(EU)2021/2226 explained: Electronic Manuals for Medical Devices

(EU)2021/2226 explained: Electronic Manuals for Medical Devices – published on cemarking.net – May 24, 2022

Instructions for the use of medical devices are increasingly provided in electronic form. They replace the paper version. In order to regulate this properly, the Implementing Regulation (EU) 2021/2226 is in force as of January 2022.

(EU)2021/2226 explained: Electronic Manuals for Medical Devices
(EU)2021/2226 explained: Electronic Manuals for Medical Devices | Graphic by Ellina Goncharova from Alura Group

Why this Implementing Regulation?

Since 2012, manufacturers have had the opportunity to offer instructions for use in electronic form. The framework that these previously had to comply with, is described in the EU Regulation 207/2012. This covers the old MDD and the AIMD. However, the requirements on electronic operating manuals are being adapted to the new regulatory framework of the MDR. It will be fully effective as of May 26, 2022.

Therefore, the EU Commission has decided to repeal the previously applicable regulation entirely: (EU) 207/2012 is no longer valid from the aforementioned date (with a few exceptions).

Transfer to the New Standard: (EU)2021/2226

A large part of the provisions from the old standard are also in the new one. These have been transferred without changing anything. The new regulations partly contain exactly the same phrasing and carry only a few new features. The goal is still to prevent environmental pollution by providing electronic instructions for use. It regards certain medical devices and the aim is also to reduce costs for the medical device industry. The existing level of safety should at least be maintained.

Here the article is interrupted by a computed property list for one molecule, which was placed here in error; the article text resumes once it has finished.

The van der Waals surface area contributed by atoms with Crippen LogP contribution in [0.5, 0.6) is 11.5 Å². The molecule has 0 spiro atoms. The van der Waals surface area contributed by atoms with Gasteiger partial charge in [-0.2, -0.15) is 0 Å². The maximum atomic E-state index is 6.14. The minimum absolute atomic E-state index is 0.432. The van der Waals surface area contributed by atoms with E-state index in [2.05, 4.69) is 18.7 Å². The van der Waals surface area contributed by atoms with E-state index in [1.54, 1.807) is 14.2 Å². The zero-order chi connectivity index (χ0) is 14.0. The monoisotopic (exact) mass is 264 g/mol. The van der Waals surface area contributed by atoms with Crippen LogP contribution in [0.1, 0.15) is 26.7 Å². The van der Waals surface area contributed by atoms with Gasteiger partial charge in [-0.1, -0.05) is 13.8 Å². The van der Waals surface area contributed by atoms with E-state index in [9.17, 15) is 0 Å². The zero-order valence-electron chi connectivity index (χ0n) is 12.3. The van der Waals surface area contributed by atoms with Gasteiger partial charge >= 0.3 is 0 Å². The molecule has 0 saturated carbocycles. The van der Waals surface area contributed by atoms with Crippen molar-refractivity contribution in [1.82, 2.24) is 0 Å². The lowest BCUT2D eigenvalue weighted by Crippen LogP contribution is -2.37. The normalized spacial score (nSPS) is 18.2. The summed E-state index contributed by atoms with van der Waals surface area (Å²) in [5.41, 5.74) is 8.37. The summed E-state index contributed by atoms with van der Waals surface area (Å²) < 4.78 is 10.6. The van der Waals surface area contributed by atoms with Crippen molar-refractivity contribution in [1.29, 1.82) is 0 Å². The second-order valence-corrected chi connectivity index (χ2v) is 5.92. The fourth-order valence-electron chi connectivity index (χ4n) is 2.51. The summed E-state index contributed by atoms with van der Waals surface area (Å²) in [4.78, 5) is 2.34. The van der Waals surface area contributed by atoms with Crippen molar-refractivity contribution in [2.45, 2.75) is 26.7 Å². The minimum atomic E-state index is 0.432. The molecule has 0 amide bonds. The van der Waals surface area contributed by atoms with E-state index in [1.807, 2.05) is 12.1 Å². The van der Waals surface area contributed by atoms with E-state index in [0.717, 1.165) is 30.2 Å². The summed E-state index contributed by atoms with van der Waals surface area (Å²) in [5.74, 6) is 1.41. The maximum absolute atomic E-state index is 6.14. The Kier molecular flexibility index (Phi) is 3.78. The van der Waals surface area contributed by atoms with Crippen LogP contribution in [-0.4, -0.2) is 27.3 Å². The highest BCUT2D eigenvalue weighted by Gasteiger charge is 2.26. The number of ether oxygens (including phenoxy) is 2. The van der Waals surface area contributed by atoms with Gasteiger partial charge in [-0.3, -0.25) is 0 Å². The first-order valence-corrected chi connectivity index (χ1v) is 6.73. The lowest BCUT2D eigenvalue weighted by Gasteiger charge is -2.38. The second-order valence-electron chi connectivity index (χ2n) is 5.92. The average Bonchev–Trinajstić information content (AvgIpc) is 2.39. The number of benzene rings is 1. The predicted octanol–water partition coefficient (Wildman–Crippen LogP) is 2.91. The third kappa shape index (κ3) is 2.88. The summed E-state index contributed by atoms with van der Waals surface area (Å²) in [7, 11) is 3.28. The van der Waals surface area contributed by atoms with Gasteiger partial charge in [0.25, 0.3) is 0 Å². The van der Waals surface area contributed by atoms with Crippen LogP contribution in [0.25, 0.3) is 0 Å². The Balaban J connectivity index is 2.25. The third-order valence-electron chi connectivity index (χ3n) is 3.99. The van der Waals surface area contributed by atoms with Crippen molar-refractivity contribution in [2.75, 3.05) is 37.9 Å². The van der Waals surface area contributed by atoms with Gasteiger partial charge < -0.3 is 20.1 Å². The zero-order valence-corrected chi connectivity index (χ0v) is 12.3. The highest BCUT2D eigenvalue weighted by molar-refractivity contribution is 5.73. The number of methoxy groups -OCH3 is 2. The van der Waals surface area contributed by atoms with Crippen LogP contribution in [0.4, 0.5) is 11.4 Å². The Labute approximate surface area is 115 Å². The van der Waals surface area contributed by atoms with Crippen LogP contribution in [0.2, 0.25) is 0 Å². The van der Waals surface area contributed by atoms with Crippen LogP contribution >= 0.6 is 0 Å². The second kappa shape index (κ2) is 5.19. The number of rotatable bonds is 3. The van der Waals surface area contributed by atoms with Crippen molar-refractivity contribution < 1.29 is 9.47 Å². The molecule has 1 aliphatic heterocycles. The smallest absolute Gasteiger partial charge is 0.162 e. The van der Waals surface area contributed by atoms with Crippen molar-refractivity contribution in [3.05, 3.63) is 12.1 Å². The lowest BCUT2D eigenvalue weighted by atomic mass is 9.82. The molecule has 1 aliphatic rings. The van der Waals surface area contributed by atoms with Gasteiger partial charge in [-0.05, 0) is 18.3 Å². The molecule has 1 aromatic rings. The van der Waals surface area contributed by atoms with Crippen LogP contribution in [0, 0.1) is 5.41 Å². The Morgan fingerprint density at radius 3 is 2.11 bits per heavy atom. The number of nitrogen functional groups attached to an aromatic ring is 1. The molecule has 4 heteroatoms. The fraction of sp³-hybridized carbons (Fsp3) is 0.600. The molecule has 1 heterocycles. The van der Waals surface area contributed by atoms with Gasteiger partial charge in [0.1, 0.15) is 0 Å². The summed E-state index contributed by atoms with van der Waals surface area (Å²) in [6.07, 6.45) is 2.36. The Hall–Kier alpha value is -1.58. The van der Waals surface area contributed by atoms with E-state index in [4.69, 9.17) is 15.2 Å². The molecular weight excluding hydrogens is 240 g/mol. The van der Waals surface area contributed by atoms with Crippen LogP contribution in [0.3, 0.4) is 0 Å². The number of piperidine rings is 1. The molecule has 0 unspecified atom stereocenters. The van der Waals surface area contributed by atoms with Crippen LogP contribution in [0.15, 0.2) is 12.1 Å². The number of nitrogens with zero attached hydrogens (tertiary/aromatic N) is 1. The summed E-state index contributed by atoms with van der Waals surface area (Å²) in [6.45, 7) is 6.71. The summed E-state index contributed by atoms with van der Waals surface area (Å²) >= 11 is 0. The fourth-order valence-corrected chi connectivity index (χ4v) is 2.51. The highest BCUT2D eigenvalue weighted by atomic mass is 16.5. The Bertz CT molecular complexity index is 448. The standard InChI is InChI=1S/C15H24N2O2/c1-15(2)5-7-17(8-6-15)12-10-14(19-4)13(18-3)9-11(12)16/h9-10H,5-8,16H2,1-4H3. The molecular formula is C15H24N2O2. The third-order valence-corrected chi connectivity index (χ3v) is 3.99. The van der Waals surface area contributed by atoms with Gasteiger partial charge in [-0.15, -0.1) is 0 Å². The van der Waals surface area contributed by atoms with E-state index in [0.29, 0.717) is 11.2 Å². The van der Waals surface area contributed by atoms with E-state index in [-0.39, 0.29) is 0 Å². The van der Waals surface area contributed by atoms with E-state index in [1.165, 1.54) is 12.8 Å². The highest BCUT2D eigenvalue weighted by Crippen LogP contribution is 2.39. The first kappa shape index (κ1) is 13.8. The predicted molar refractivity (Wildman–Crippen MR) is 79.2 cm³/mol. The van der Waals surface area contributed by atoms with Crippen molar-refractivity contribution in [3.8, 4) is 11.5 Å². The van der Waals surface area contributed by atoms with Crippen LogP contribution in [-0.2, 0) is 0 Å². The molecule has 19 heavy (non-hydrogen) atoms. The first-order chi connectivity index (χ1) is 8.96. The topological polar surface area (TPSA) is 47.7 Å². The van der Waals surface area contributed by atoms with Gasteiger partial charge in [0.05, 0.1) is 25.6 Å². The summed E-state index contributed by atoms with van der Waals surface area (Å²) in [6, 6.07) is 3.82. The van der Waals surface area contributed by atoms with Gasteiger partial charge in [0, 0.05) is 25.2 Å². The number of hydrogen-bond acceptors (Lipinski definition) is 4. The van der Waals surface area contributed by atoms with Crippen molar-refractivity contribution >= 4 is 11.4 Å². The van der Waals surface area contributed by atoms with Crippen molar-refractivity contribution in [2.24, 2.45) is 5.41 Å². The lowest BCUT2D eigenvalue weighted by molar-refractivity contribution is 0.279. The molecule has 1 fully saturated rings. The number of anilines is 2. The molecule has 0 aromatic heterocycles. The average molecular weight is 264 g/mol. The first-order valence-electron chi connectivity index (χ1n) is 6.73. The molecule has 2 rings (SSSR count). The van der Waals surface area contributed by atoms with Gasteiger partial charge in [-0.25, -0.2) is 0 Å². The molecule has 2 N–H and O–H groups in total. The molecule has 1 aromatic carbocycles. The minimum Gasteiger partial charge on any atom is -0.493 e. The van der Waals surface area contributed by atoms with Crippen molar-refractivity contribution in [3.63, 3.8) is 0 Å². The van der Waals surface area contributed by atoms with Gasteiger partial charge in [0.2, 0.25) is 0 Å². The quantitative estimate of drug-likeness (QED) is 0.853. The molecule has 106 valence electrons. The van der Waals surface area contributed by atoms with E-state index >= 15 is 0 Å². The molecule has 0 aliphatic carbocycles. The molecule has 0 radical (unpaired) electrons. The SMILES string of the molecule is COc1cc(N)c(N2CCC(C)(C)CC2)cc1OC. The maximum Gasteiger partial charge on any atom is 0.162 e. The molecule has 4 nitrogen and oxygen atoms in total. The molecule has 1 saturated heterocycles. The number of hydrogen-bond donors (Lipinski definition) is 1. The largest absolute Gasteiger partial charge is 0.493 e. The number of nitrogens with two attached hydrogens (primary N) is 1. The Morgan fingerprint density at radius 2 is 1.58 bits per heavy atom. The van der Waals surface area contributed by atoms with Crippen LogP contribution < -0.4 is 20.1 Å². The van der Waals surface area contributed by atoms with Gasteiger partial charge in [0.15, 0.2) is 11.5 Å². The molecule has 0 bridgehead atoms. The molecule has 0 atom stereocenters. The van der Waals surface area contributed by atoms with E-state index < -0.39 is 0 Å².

Furthermore, there are also medical devices that fall under the transitional provision of article 120, paragraph 3 of the MDR. These may be placed on the market or put into service until 26 May 2024. They will continue to comply with the requirements under the old Regulation No. 207/2012 for two more years.

Necessity and Content of the Instructions for Use According to the MDR

The instructions for use of a medical device include all information provided by the manufacturer. That includes information for the user on the purpose and proper use of the respective device. In addition, the manual also explains any precautionary measures. The information is provided together with the medical device and is mandatory for medical devices of all risk classes. Nevertheless, the MDR also provides for an exception (which is described in Annex I, Chapter III, point 23.1 under section d).

There is a possibility for devices under classes I and IIa to dispense with instructions for use. This is only possible if safe use of the devices concerned can be ensured even without instructions for use. The content of the instructions for use is determined by section 23.4, Chapter III, of Annex I to the MDR. However, the more extensive conditions for providing instructions for use in electronic form are specified in the new Implementing Regulation 2021/2226.

Scope of Application Limited to Certain Product Groups and User Circles